6ix9ine’s charges stem from his affiliation with the Nine Trey Gangsta Blood street gang, but he didn’t link up with them until 2016. Before that, he was making music that was well-received in Eastern Europe but unknown in the States. He was signed by a label in Slovakia and even did a tour over there. Then his appearance turned him into a meme, and soon he was making music with a burgeoning Trippie Redd. When he returned to Brooklyn, where he’s from, the story is that a mutual friend introduced him to Kikano “Shottie” Jordan—a prominent member of the Nine Trey Bloods who was indicted with Tekashi. Many street rappers use music as an opportunity to leave a gang lifestyle, and a good example of this are the people involved with Quality Control Music (the label responsible for Migos and Lil Baby); but 6ix9ine used a gang-affiliation to give himself street cred and shift his persona from a weird curiosity to a legitimate gangster rapper.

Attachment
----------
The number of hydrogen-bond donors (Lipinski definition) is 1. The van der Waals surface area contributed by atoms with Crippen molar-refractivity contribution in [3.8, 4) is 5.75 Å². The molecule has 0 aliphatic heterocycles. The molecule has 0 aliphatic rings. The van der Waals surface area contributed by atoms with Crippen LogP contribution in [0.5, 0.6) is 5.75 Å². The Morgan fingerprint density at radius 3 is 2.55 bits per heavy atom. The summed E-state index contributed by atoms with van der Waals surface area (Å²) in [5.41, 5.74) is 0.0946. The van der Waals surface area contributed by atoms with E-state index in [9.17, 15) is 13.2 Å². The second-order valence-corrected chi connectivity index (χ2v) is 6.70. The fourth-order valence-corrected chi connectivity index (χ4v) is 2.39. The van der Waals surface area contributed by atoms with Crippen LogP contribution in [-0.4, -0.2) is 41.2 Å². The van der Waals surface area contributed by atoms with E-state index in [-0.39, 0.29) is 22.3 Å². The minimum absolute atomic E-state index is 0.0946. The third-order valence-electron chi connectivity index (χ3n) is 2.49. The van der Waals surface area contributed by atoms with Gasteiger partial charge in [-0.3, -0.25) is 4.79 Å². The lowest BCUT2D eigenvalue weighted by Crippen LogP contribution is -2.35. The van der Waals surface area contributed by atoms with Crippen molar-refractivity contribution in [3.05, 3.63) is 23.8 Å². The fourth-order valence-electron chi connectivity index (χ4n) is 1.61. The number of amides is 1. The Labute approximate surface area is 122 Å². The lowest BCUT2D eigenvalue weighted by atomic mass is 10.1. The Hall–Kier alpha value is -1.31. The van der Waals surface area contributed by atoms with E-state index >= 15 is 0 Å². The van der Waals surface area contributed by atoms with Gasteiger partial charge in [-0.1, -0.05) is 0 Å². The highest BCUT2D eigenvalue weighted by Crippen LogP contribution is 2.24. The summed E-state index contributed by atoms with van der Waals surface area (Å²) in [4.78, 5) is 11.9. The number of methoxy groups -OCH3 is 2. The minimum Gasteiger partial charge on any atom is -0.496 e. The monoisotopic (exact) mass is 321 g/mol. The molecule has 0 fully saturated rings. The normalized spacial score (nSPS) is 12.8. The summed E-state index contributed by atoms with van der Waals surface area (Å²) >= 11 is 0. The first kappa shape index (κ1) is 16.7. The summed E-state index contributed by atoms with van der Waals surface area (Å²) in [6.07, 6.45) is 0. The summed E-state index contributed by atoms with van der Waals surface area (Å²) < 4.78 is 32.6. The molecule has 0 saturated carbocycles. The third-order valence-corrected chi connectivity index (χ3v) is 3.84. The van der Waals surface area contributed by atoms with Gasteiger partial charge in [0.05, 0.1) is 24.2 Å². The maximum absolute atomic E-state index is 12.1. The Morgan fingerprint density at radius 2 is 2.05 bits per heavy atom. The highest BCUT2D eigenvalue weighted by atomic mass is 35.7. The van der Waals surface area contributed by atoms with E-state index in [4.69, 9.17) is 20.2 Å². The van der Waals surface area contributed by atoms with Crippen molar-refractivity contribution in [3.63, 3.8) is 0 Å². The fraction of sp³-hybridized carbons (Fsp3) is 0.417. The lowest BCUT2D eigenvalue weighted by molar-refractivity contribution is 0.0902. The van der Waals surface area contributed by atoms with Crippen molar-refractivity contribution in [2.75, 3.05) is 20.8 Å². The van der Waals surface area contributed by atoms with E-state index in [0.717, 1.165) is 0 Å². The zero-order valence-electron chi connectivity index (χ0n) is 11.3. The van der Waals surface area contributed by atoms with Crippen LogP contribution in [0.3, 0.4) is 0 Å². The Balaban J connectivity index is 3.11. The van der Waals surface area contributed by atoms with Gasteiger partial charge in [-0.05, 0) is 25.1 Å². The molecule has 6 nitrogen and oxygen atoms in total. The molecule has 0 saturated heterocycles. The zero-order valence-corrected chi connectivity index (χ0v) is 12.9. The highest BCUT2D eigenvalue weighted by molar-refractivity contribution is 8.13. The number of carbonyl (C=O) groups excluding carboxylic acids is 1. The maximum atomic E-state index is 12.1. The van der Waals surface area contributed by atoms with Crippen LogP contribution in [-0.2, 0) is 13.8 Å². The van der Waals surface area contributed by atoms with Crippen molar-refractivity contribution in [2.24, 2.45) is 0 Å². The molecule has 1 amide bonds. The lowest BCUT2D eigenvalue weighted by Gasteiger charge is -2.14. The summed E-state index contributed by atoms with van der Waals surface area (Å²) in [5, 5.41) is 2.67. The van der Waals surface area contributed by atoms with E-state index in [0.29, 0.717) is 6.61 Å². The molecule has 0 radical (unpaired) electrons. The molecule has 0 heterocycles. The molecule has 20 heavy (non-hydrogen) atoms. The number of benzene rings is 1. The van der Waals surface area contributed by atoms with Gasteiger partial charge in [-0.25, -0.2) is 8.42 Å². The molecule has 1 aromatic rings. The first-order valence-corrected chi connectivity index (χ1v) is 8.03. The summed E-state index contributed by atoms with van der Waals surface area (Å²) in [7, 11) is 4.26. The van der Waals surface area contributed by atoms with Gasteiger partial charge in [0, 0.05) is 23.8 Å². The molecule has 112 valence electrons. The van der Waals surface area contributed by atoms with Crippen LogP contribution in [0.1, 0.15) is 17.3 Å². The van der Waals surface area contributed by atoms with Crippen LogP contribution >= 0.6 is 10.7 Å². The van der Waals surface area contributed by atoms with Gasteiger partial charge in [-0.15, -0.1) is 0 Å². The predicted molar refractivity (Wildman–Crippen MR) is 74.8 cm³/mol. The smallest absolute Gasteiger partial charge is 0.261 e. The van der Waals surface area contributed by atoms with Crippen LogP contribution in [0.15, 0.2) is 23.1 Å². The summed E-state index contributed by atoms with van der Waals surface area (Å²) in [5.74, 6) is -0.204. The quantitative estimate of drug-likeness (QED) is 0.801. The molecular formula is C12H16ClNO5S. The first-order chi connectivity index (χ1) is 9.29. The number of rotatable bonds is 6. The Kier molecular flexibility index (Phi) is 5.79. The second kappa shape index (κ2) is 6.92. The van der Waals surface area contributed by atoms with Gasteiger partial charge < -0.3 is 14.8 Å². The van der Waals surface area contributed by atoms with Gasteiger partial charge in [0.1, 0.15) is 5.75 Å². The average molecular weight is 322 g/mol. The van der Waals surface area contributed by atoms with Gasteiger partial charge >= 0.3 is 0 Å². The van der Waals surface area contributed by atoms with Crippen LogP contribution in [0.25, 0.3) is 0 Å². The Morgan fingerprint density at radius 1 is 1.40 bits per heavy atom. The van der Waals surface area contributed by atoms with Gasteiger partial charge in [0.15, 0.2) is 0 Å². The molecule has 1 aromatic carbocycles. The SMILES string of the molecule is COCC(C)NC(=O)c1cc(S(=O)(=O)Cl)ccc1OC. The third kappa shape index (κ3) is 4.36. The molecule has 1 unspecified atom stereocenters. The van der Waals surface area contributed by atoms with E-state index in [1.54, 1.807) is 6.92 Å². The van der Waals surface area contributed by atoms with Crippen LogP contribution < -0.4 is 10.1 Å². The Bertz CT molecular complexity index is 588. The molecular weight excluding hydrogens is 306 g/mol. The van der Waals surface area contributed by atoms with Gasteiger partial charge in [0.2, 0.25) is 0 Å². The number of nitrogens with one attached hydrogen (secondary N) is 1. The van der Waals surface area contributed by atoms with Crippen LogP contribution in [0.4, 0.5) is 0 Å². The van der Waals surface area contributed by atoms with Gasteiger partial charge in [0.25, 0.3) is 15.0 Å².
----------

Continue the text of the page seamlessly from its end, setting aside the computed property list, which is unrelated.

The first song of his that really blew up was “Gummo,” thanks to the video which has over 300 million views on YouTube. The song is angry and hard and 6ix9ine’s voice grovels about shooting and robbing people. In the video, he and his ostensible gang—all wearing red bandanas to signify their affiliation—stand on the stoop of a brownstone in New York and mime gunshots and show us bags of weed. I was really into it when I saw it, and I thought 6ix9ine’s delivery was an interesting addition to a Soundcloud rap landscape that was integrating many elements of punk rock.